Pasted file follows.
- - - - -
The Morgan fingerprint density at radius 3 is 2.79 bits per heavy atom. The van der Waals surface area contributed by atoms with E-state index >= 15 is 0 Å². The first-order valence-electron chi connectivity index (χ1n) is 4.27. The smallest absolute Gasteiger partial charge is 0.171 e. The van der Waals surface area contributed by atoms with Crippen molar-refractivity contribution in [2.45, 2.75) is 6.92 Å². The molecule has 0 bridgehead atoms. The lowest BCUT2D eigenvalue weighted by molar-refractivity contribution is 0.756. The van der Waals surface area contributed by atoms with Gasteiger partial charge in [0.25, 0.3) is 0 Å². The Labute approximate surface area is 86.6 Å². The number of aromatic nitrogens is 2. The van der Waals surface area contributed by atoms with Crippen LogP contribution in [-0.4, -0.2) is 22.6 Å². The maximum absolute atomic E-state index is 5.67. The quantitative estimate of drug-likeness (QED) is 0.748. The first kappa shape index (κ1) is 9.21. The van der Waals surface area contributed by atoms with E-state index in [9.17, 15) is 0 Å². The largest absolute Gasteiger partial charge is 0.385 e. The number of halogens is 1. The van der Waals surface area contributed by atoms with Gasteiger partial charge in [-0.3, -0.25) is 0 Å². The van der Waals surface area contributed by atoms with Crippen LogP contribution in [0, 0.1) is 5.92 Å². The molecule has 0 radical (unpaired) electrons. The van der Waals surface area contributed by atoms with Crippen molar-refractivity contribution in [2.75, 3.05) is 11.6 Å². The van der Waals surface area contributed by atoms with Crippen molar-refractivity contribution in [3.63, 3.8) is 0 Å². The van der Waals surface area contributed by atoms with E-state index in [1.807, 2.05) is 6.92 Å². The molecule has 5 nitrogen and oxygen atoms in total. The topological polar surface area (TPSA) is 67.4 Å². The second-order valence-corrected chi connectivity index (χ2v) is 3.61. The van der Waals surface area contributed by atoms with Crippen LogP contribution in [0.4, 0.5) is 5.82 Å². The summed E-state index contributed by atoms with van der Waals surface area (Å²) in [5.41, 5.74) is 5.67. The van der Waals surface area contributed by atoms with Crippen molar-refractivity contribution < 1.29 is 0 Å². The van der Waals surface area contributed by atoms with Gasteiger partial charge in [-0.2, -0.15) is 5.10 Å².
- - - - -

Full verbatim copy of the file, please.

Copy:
The Morgan fingerprint density at radius 3 is 2.79 bits per heavy atom. The van der Waals surface area contributed by atoms with E-state index >= 15 is 0 Å². The first-order valence-electron chi connectivity index (χ1n) is 4.27. The smallest absolute Gasteiger partial charge is 0.171 e. The van der Waals surface area contributed by atoms with Crippen molar-refractivity contribution in [2.45, 2.75) is 6.92 Å². The molecule has 0 bridgehead atoms. The lowest BCUT2D eigenvalue weighted by molar-refractivity contribution is 0.756. The van der Waals surface area contributed by atoms with Gasteiger partial charge in [0.25, 0.3) is 0 Å². The Labute approximate surface area is 86.6 Å². The number of aromatic nitrogens is 2. The van der Waals surface area contributed by atoms with Crippen LogP contribution in [-0.4, -0.2) is 22.6 Å². The maximum absolute atomic E-state index is 5.67. The quantitative estimate of drug-likeness (QED) is 0.748. The first kappa shape index (κ1) is 9.21. The van der Waals surface area contributed by atoms with E-state index in [9.17, 15) is 0 Å². The largest absolute Gasteiger partial charge is 0.385 e. The number of halogens is 1. The van der Waals surface area contributed by atoms with Gasteiger partial charge in [-0.3, -0.25) is 0 Å². The van der Waals surface area contributed by atoms with Crippen LogP contribution in [0, 0.1) is 5.92 Å². The molecule has 0 radical (unpaired) electrons. The van der Waals surface area contributed by atoms with Crippen molar-refractivity contribution in [2.75, 3.05) is 11.6 Å². The van der Waals surface area contributed by atoms with Crippen molar-refractivity contribution in [3.63, 3.8) is 0 Å². The van der Waals surface area contributed by atoms with E-state index in [1.807, 2.05) is 6.92 Å². The molecule has 5 nitrogen and oxygen atoms in total. The topological polar surface area (TPSA) is 67.4 Å². The second-order valence-corrected chi connectivity index (χ2v) is 3.61. The van der Waals surface area contributed by atoms with Crippen LogP contribution in [0.4, 0.5) is 5.82 Å². The summed E-state index contributed by atoms with van der Waals surface area (Å²) in [5.41, 5.74) is 5.67. The van der Waals surface area contributed by atoms with Crippen molar-refractivity contribution < 1.29 is 0 Å². The van der Waals surface area contributed by atoms with Gasteiger partial charge in [-0.2, -0.15) is 5.10 Å².